Weston soccer star takes game on the road
McCabe heading to Florida for national U-17 program
When Declan McCabe was 8, his ability as a skier - or perhaps his ambition and pure guts - was at such a high level that his father, Mike, recalls rigging a few take-off ramps more than 20 feet high.
If Riley and Collin, his two older brothers, could make the jumps, so could Declan.
Now the 15-year-old Weston resident is taking another leap. But his recent selection to the US Soccer organization’s under-17 residency program - which has hosted the likes of professionals Landon Donovan, Michael Bradley, and Freddy Adu since its inception in 1999 - is well grounded.
“Declan is a modest kid,’’ said Bob Pipe, the varsity soccer coach at the Rivers School, where McCabe played as a freshman last fall.
“You’d walk down the street and you wouldn’t look at him twice. He does what he’s supposed to do. A good student, doesn’t get in trouble in school, but he doesn’t take over. He’s just a natural, normal kid.
“But you put him on a soccer field . . . he’s brilliant.’’
McCabe’s ability to maintain a level-headed approach has drawn rave reviews from his coaches, who believe it’s a big factor in the young midfielder’s success.
McCabe says he’s been playing soccer since he was 2 , and joined a club team at age 6. An early start, perhaps, but it led to his eventual spot on the New England Revolution’s U-16 squad, a chance to play at the US Soccer Under-14 and Under-15 national team camps in 2009 and last year, and starting on Aug. 27, a ticket to Bradenton, Fla., and an opportunity of a lifetime.
“It was one of those really lucky things,’’ said McCabe.
The U-17 residency program is a full-time commitment to soccer, with afternoon classes at St. Stephen’s Episcopal School sprinkled in to help the players keep up academically.
According to former Rivers soccer star Sheanon Williams, who spent 2 1/2 years with the program before finding a home with the Philadelphia Union of Major League Soccer, Bradenton is no fantasy camp. It’s a place of work.
“It’s a big commitment,’’ said Williams, a mainstay on defense for the Union this season.
“You’re moving away from home, your friends, your family, what you’re comfortable with. To move in with a bunch of people you don’t know and an environment you’re not used to, it’s a very big commitment.’’
And simply being selected to the program does not guarantee anything. The 21-year-old Williams said the program is not for the faint of heart; the roster is constantly being trimmed, as the players compete for a spot on the US team in the U-17 World Cup tournament in two years.
“You have till Christmas break and they make cuts at that time, and at the end of the summer they make another set of cuts,’’ Williams said. “It’s pretty cutthroat. There’s always someone trying to get your spot. It’s definitely not like club soccer, where you’re the big star.’’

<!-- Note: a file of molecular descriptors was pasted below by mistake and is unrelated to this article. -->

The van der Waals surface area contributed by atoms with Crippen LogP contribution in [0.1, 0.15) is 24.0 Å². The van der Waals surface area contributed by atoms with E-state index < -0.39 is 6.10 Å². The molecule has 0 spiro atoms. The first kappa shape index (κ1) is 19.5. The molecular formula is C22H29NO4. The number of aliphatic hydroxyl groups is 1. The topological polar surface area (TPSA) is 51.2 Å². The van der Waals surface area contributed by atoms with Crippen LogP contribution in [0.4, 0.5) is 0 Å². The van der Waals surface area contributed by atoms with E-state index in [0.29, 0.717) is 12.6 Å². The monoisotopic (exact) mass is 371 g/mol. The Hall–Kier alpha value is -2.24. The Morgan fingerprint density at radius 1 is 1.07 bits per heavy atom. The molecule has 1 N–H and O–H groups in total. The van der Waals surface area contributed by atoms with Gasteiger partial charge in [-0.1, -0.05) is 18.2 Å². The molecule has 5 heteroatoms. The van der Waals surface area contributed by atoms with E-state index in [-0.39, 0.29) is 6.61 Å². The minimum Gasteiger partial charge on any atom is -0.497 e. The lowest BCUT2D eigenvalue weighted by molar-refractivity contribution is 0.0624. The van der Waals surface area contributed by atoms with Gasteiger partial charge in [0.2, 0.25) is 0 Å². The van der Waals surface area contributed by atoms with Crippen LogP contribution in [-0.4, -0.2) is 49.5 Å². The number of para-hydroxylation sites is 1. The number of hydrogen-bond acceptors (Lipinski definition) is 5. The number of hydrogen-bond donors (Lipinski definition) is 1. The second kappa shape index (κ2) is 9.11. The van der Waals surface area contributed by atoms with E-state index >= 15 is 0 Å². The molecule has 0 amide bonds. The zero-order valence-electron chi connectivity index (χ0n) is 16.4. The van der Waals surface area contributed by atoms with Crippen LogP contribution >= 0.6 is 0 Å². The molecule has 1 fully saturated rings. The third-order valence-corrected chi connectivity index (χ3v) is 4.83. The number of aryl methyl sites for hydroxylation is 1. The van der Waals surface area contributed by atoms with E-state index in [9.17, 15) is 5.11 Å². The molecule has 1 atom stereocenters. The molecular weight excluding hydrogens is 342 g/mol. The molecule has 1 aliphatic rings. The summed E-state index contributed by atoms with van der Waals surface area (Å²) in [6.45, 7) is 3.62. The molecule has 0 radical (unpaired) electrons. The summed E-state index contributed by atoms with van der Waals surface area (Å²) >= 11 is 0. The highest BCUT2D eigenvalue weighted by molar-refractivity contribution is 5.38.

But it’s a commitment McCabe said he is willing to make, and one that many think will lead to more success for the already accomplished rising sophomore.
“I think Declan will do well down there,’’ said Bryan Scales, director of youth development with the Revolution and McCabe’s coach on the U-16 team. “He’s not a finished product yet, but he’s got a lot of good soccer ahead of him.’’
McCabe said leaving his friends and family was not an easy decision, but he thinks he’s ready to take the next step.
“I always knew I wanted to go,’’ said the central midfielder, who shined briefly for Rivers last fall before a groin injury and his play with the U-15 national team cut short his time at the private school in Weston.
“I’ve been thinking about it for two years since I made the first national camp I went to. I knew if I got the call, I would definitely want to do it.’’
As a parent, Mike McCabe said, “you’re nervous about putting anyone who is 15 years old hundreds of miles away from you, and seeing them just a few times a year.
“But the reality is, he’s mature enough to handle it,’’ added McCabe, who played two years of Division 3 collegiate soccer at Ohio Wesleyan. “You have to surround yourself with people better than you. That’s how you get better, and he realizes that.’’
For his 5-foot-8, 135-pound son, who is praised by coaches for his poise, ability to keep the ball at his feet, and knack for making the right decision, learning the game may not be as much of an issue. He simply needs to grow into his young body.
“I think if anything’s going to hold him back, that’s it,’’ said Pipe, who called McCabe and Williams complete opposites, physically. “But that’s the great thing about him: He just gets the job done.
“I would never bet against him. I think he proves people wrong every day. And people in the school will say, ‘Is he really that good?’ And you say, ‘Yeah, he is.’ But if you don’t know soccer that well, you might not see it. Because he does all the little things and does them all well.’’
Roughly a third of the 300-plus players selected for the U-17 residency program have gone on to sign professional contracts, with 19 others earning at least one cap with the US national team. So it would be easy for McCabe to start looking too far ahead.
But that’s one hill that even the ambitious teenager won’t look to jump.
“I haven’t really thought about it yet,’’ he said. “I really just want to try to be in this U-17 World Cup and see what happens from there. I mean, it’s definitely in the back of my mind, but something I definitely want to keep there.’’
“If he finishes the residency program,’’ Pipe said, “plays for two years, goes to the World Cup, he will have professional offers when he graduates high school.’’
McCabe can only hope. But for now, it’s off to Florida, and he said he has one thing to keep in mind: “It all depends on what you want and how badly you want it.’’